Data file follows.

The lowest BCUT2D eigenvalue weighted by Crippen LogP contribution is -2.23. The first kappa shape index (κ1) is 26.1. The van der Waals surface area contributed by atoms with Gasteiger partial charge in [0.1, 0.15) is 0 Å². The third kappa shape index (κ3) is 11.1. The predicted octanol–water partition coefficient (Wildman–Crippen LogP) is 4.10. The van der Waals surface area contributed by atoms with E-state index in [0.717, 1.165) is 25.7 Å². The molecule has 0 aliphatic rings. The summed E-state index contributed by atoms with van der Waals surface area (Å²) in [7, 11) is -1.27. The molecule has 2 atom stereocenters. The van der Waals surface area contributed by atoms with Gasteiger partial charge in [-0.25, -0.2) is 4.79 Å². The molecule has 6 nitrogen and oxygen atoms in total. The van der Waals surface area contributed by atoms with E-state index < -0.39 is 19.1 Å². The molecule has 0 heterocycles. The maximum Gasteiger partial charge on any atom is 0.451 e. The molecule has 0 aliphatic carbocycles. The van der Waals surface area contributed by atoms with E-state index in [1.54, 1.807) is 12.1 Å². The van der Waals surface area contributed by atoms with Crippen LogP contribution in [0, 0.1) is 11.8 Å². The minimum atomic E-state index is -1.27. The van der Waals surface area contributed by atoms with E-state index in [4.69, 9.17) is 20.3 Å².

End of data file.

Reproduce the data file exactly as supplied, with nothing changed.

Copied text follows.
The lowest BCUT2D eigenvalue weighted by Crippen LogP contribution is -2.23. The first kappa shape index (κ1) is 26.1. The van der Waals surface area contributed by atoms with Gasteiger partial charge in [0.1, 0.15) is 0 Å². The third kappa shape index (κ3) is 11.1. The predicted octanol–water partition coefficient (Wildman–Crippen LogP) is 4.10. The van der Waals surface area contributed by atoms with E-state index in [0.717, 1.165) is 25.7 Å². The molecule has 0 aliphatic rings. The summed E-state index contributed by atoms with van der Waals surface area (Å²) in [7, 11) is -1.27. The molecule has 2 atom stereocenters. The van der Waals surface area contributed by atoms with Gasteiger partial charge in [-0.25, -0.2) is 4.79 Å². The molecule has 6 nitrogen and oxygen atoms in total. The van der Waals surface area contributed by atoms with E-state index < -0.39 is 19.1 Å². The molecule has 0 heterocycles. The maximum Gasteiger partial charge on any atom is 0.451 e. The molecule has 0 aliphatic carbocycles. The van der Waals surface area contributed by atoms with E-state index in [1.54, 1.807) is 12.1 Å². The van der Waals surface area contributed by atoms with Crippen LogP contribution in [0, 0.1) is 11.8 Å². The minimum atomic E-state index is -1.27. The van der Waals surface area contributed by atoms with E-state index in [4.69, 9.17) is 20.3 Å².